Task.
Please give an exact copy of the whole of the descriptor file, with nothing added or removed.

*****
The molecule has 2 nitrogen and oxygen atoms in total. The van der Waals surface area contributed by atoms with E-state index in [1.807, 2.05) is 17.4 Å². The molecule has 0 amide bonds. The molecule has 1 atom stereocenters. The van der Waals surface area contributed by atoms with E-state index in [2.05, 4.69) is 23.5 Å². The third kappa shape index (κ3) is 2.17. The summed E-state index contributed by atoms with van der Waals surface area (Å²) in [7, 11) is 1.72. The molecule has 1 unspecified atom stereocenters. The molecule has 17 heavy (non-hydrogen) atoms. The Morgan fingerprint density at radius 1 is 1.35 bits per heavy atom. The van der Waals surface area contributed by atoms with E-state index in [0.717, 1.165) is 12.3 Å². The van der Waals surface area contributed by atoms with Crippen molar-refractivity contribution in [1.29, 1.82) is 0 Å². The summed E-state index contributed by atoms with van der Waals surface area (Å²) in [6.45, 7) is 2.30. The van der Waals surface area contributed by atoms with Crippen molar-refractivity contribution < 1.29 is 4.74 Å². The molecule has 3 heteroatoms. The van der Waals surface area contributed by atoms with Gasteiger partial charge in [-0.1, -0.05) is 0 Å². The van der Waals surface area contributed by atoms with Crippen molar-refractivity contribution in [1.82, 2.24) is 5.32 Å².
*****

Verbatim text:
The molecule has 2 nitrogen and oxygen atoms in total. The van der Waals surface area contributed by atoms with E-state index in [1.807, 2.05) is 17.4 Å². The molecule has 0 amide bonds. The molecule has 1 atom stereocenters. The van der Waals surface area contributed by atoms with E-state index in [2.05, 4.69) is 23.5 Å². The third kappa shape index (κ3) is 2.17. The summed E-state index contributed by atoms with van der Waals surface area (Å²) in [7, 11) is 1.72. The molecule has 1 unspecified atom stereocenters. The molecule has 17 heavy (non-hydrogen) atoms. The Morgan fingerprint density at radius 1 is 1.35 bits per heavy atom. The van der Waals surface area contributed by atoms with E-state index in [0.717, 1.165) is 12.3 Å². The van der Waals surface area contributed by atoms with Crippen molar-refractivity contribution in [1.29, 1.82) is 0 Å². The summed E-state index contributed by atoms with van der Waals surface area (Å²) in [6.45, 7) is 2.30. The van der Waals surface area contributed by atoms with Crippen molar-refractivity contribution < 1.29 is 4.74 Å². The molecule has 3 heteroatoms. The van der Waals surface area contributed by atoms with Gasteiger partial charge in [-0.1, -0.05) is 0 Å². The van der Waals surface area contributed by atoms with Crippen molar-refractivity contribution in [1.82, 2.24) is 5.32 Å².